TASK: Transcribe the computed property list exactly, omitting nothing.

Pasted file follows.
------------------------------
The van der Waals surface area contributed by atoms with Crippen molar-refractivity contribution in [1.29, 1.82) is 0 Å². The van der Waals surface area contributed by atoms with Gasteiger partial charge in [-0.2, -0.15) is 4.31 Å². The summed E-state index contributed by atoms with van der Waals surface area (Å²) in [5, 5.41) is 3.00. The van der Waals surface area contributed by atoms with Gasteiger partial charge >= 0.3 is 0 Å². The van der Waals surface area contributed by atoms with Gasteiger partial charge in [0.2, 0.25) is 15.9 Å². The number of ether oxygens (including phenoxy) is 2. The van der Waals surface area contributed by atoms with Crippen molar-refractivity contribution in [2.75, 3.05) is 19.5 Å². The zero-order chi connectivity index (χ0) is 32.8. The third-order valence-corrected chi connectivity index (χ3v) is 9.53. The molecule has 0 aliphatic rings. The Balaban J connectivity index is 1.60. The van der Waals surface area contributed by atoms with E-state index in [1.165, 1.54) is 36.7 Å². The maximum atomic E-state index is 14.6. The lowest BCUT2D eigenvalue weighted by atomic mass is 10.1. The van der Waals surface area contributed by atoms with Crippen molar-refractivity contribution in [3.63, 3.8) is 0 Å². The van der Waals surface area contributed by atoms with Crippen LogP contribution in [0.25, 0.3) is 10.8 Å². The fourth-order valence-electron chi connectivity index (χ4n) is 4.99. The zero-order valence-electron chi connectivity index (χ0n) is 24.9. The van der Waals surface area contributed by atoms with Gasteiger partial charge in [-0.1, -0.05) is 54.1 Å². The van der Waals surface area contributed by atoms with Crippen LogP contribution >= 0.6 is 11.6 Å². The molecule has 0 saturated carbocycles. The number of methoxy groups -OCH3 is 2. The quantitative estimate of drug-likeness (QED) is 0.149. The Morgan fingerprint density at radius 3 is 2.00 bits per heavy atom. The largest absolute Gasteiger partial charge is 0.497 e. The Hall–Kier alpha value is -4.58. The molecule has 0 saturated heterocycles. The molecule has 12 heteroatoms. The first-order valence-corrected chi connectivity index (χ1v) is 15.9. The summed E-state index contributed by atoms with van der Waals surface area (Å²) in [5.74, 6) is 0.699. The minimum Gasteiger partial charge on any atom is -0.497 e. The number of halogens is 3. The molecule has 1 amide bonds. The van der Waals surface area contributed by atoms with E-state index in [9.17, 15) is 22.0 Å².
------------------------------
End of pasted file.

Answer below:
The van der Waals surface area contributed by atoms with Crippen molar-refractivity contribution in [1.29, 1.82) is 0 Å². The van der Waals surface area contributed by atoms with Gasteiger partial charge in [-0.2, -0.15) is 4.31 Å². The summed E-state index contributed by atoms with van der Waals surface area (Å²) in [5, 5.41) is 3.00. The van der Waals surface area contributed by atoms with Gasteiger partial charge >= 0.3 is 0 Å². The van der Waals surface area contributed by atoms with Gasteiger partial charge in [0.2, 0.25) is 15.9 Å². The number of ether oxygens (including phenoxy) is 2. The van der Waals surface area contributed by atoms with Crippen molar-refractivity contribution in [2.75, 3.05) is 19.5 Å². The zero-order chi connectivity index (χ0) is 32.8. The third-order valence-corrected chi connectivity index (χ3v) is 9.53. The molecule has 0 aliphatic rings. The Balaban J connectivity index is 1.60. The van der Waals surface area contributed by atoms with E-state index in [1.165, 1.54) is 36.7 Å². The maximum atomic E-state index is 14.6. The lowest BCUT2D eigenvalue weighted by atomic mass is 10.1. The van der Waals surface area contributed by atoms with Crippen molar-refractivity contribution in [3.63, 3.8) is 0 Å². The van der Waals surface area contributed by atoms with Crippen LogP contribution in [0.25, 0.3) is 10.8 Å². The fourth-order valence-electron chi connectivity index (χ4n) is 4.99. The zero-order valence-electron chi connectivity index (χ0n) is 24.9. The van der Waals surface area contributed by atoms with Gasteiger partial charge in [-0.1, -0.05) is 54.1 Å². The van der Waals surface area contributed by atoms with Crippen LogP contribution >= 0.6 is 11.6 Å². The molecule has 0 saturated carbocycles. The number of methoxy groups -OCH3 is 2. The quantitative estimate of drug-likeness (QED) is 0.149. The Morgan fingerprint density at radius 3 is 2.00 bits per heavy atom. The largest absolute Gasteiger partial charge is 0.497 e. The Hall–Kier alpha value is -4.58. The molecule has 0 saturated heterocycles. The molecule has 12 heteroatoms. The first-order valence-corrected chi connectivity index (χ1v) is 15.9. The summed E-state index contributed by atoms with van der Waals surface area (Å²) in [5.74, 6) is 0.699. The minimum Gasteiger partial charge on any atom is -0.497 e. The number of halogens is 3. The molecule has 1 amide bonds. The van der Waals surface area contributed by atoms with E-state index in [9.17, 15) is 22.0 Å².